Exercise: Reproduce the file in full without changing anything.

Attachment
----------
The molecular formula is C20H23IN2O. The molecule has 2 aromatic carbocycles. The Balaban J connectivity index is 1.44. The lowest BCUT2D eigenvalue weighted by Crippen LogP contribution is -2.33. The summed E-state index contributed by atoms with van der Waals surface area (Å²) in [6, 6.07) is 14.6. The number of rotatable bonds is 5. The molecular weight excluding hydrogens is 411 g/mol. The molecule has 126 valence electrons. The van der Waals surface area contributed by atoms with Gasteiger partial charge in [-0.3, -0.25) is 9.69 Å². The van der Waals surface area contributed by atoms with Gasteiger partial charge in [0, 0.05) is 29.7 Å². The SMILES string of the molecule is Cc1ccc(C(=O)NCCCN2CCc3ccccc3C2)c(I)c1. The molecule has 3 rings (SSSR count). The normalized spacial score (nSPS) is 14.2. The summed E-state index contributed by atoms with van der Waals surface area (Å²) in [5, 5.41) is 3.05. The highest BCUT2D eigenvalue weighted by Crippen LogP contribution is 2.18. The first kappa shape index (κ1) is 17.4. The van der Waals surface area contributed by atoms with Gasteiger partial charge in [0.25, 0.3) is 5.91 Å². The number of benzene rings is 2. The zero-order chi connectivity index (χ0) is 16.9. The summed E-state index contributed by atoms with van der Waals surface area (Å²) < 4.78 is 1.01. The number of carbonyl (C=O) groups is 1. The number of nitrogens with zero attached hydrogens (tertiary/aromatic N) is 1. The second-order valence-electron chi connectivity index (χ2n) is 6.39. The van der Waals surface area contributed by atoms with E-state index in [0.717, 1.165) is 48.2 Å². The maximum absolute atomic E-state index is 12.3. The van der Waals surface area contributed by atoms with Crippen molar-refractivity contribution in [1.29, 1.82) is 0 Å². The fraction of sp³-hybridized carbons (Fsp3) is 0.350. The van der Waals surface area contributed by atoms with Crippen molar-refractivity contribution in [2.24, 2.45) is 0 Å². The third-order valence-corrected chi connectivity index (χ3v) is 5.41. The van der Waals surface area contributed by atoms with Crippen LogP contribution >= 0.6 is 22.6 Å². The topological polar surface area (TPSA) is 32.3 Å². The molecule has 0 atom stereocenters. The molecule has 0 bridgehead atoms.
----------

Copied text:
The molecular formula is C20H23IN2O. The molecule has 2 aromatic carbocycles. The Balaban J connectivity index is 1.44. The lowest BCUT2D eigenvalue weighted by Crippen LogP contribution is -2.33. The summed E-state index contributed by atoms with van der Waals surface area (Å²) in [6, 6.07) is 14.6. The number of rotatable bonds is 5. The molecular weight excluding hydrogens is 411 g/mol. The molecule has 126 valence electrons. The van der Waals surface area contributed by atoms with Gasteiger partial charge in [-0.3, -0.25) is 9.69 Å². The van der Waals surface area contributed by atoms with Gasteiger partial charge in [0, 0.05) is 29.7 Å². The SMILES string of the molecule is Cc1ccc(C(=O)NCCCN2CCc3ccccc3C2)c(I)c1. The molecule has 3 rings (SSSR count). The normalized spacial score (nSPS) is 14.2. The summed E-state index contributed by atoms with van der Waals surface area (Å²) in [5, 5.41) is 3.05. The highest BCUT2D eigenvalue weighted by Crippen LogP contribution is 2.18. The first kappa shape index (κ1) is 17.4. The van der Waals surface area contributed by atoms with Gasteiger partial charge in [0.25, 0.3) is 5.91 Å². The number of benzene rings is 2. The zero-order chi connectivity index (χ0) is 16.9. The summed E-state index contributed by atoms with van der Waals surface area (Å²) < 4.78 is 1.01. The number of carbonyl (C=O) groups is 1. The number of nitrogens with zero attached hydrogens (tertiary/aromatic N) is 1. The second-order valence-electron chi connectivity index (χ2n) is 6.39. The van der Waals surface area contributed by atoms with E-state index in [0.717, 1.165) is 48.2 Å². The maximum absolute atomic E-state index is 12.3. The van der Waals surface area contributed by atoms with Crippen molar-refractivity contribution in [1.29, 1.82) is 0 Å². The fraction of sp³-hybridized carbons (Fsp3) is 0.350. The van der Waals surface area contributed by atoms with Crippen molar-refractivity contribution in [2.24, 2.45) is 0 Å². The third-order valence-corrected chi connectivity index (χ3v) is 5.41. The van der Waals surface area contributed by atoms with Crippen LogP contribution >= 0.6 is 22.6 Å². The topological polar surface area (TPSA) is 32.3 Å². The molecule has 0 atom stereocenters. The molecule has 0 bridgehead atoms.